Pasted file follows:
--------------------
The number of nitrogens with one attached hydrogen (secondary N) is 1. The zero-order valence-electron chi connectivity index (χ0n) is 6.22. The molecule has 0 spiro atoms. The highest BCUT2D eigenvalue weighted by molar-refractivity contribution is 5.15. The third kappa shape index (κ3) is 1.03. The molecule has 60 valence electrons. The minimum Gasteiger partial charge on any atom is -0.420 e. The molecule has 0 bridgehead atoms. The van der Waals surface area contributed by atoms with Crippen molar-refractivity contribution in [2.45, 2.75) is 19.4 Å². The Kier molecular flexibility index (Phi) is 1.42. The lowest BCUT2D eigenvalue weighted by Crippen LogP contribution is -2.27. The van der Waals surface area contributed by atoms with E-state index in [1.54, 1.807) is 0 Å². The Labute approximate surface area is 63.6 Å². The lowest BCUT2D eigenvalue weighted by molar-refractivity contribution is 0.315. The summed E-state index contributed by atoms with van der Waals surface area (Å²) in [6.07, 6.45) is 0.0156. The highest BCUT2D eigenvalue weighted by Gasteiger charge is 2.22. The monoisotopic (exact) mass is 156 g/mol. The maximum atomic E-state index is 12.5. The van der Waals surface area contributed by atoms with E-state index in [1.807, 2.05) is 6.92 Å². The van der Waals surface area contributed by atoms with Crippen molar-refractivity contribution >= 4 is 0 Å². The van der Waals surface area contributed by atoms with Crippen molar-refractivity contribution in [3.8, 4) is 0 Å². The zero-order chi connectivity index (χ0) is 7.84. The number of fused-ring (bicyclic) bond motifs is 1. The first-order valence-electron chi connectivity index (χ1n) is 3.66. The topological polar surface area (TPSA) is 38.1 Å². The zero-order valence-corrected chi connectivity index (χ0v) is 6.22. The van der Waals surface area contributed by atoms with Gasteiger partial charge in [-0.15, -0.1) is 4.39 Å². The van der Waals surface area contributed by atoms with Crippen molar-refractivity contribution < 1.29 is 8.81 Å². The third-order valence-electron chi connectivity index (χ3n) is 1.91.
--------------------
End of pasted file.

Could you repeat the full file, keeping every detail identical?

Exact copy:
The number of nitrogens with one attached hydrogen (secondary N) is 1. The zero-order valence-electron chi connectivity index (χ0n) is 6.22. The molecule has 0 spiro atoms. The highest BCUT2D eigenvalue weighted by molar-refractivity contribution is 5.15. The third kappa shape index (κ3) is 1.03. The molecule has 60 valence electrons. The minimum Gasteiger partial charge on any atom is -0.420 e. The molecule has 0 bridgehead atoms. The van der Waals surface area contributed by atoms with Crippen molar-refractivity contribution in [2.45, 2.75) is 19.4 Å². The Kier molecular flexibility index (Phi) is 1.42. The lowest BCUT2D eigenvalue weighted by Crippen LogP contribution is -2.27. The van der Waals surface area contributed by atoms with E-state index in [1.54, 1.807) is 0 Å². The Labute approximate surface area is 63.6 Å². The lowest BCUT2D eigenvalue weighted by molar-refractivity contribution is 0.315. The summed E-state index contributed by atoms with van der Waals surface area (Å²) in [6.07, 6.45) is 0.0156. The highest BCUT2D eigenvalue weighted by Gasteiger charge is 2.22. The monoisotopic (exact) mass is 156 g/mol. The maximum atomic E-state index is 12.5. The van der Waals surface area contributed by atoms with E-state index in [1.807, 2.05) is 6.92 Å². The van der Waals surface area contributed by atoms with Crippen molar-refractivity contribution >= 4 is 0 Å². The van der Waals surface area contributed by atoms with Crippen molar-refractivity contribution in [3.8, 4) is 0 Å². The zero-order chi connectivity index (χ0) is 7.84. The number of fused-ring (bicyclic) bond motifs is 1. The first-order valence-electron chi connectivity index (χ1n) is 3.66. The topological polar surface area (TPSA) is 38.1 Å². The zero-order valence-corrected chi connectivity index (χ0v) is 6.22. The van der Waals surface area contributed by atoms with Gasteiger partial charge in [-0.15, -0.1) is 4.39 Å². The van der Waals surface area contributed by atoms with Crippen molar-refractivity contribution < 1.29 is 8.81 Å². The third-order valence-electron chi connectivity index (χ3n) is 1.91.